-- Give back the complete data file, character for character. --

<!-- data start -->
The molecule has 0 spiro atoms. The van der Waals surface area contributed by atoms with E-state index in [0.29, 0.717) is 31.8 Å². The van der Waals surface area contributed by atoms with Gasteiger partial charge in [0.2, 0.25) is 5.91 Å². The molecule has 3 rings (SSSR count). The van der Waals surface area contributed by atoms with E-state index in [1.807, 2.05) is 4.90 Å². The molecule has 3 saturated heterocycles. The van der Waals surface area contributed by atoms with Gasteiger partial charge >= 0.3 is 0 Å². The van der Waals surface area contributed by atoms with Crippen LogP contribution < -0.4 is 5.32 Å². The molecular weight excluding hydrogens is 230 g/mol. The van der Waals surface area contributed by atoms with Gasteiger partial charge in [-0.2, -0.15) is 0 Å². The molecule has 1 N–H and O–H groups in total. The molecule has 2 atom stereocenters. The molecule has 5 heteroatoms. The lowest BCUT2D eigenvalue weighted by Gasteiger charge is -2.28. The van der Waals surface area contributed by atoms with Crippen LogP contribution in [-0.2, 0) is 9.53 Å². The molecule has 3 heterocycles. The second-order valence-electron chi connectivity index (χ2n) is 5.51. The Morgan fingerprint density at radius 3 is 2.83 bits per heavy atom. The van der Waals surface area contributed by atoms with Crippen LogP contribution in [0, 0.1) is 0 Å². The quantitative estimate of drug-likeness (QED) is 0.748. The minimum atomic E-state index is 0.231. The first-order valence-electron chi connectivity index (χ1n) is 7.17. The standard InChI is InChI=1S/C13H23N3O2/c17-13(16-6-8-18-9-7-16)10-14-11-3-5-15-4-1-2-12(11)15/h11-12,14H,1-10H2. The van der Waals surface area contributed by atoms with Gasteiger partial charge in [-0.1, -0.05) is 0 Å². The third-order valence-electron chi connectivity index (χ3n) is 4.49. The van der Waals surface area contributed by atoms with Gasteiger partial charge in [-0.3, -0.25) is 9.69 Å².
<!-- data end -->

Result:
The molecule has 0 spiro atoms. The van der Waals surface area contributed by atoms with E-state index in [0.29, 0.717) is 31.8 Å². The van der Waals surface area contributed by atoms with Gasteiger partial charge in [0.2, 0.25) is 5.91 Å². The molecule has 3 rings (SSSR count). The van der Waals surface area contributed by atoms with E-state index in [1.807, 2.05) is 4.90 Å². The molecule has 3 saturated heterocycles. The van der Waals surface area contributed by atoms with Gasteiger partial charge >= 0.3 is 0 Å². The van der Waals surface area contributed by atoms with Crippen LogP contribution < -0.4 is 5.32 Å². The molecular weight excluding hydrogens is 230 g/mol. The van der Waals surface area contributed by atoms with Gasteiger partial charge in [-0.2, -0.15) is 0 Å². The molecule has 1 N–H and O–H groups in total. The molecule has 2 atom stereocenters. The molecule has 5 heteroatoms. The lowest BCUT2D eigenvalue weighted by Gasteiger charge is -2.28. The van der Waals surface area contributed by atoms with Crippen LogP contribution in [-0.2, 0) is 9.53 Å². The molecule has 3 heterocycles. The second-order valence-electron chi connectivity index (χ2n) is 5.51. The Morgan fingerprint density at radius 3 is 2.83 bits per heavy atom. The van der Waals surface area contributed by atoms with Crippen LogP contribution in [0, 0.1) is 0 Å². The quantitative estimate of drug-likeness (QED) is 0.748. The minimum atomic E-state index is 0.231. The first-order valence-electron chi connectivity index (χ1n) is 7.17. The standard InChI is InChI=1S/C13H23N3O2/c17-13(16-6-8-18-9-7-16)10-14-11-3-5-15-4-1-2-12(11)15/h11-12,14H,1-10H2. The van der Waals surface area contributed by atoms with Gasteiger partial charge in [-0.1, -0.05) is 0 Å². The third-order valence-electron chi connectivity index (χ3n) is 4.49. The van der Waals surface area contributed by atoms with Gasteiger partial charge in [-0.3, -0.25) is 9.69 Å².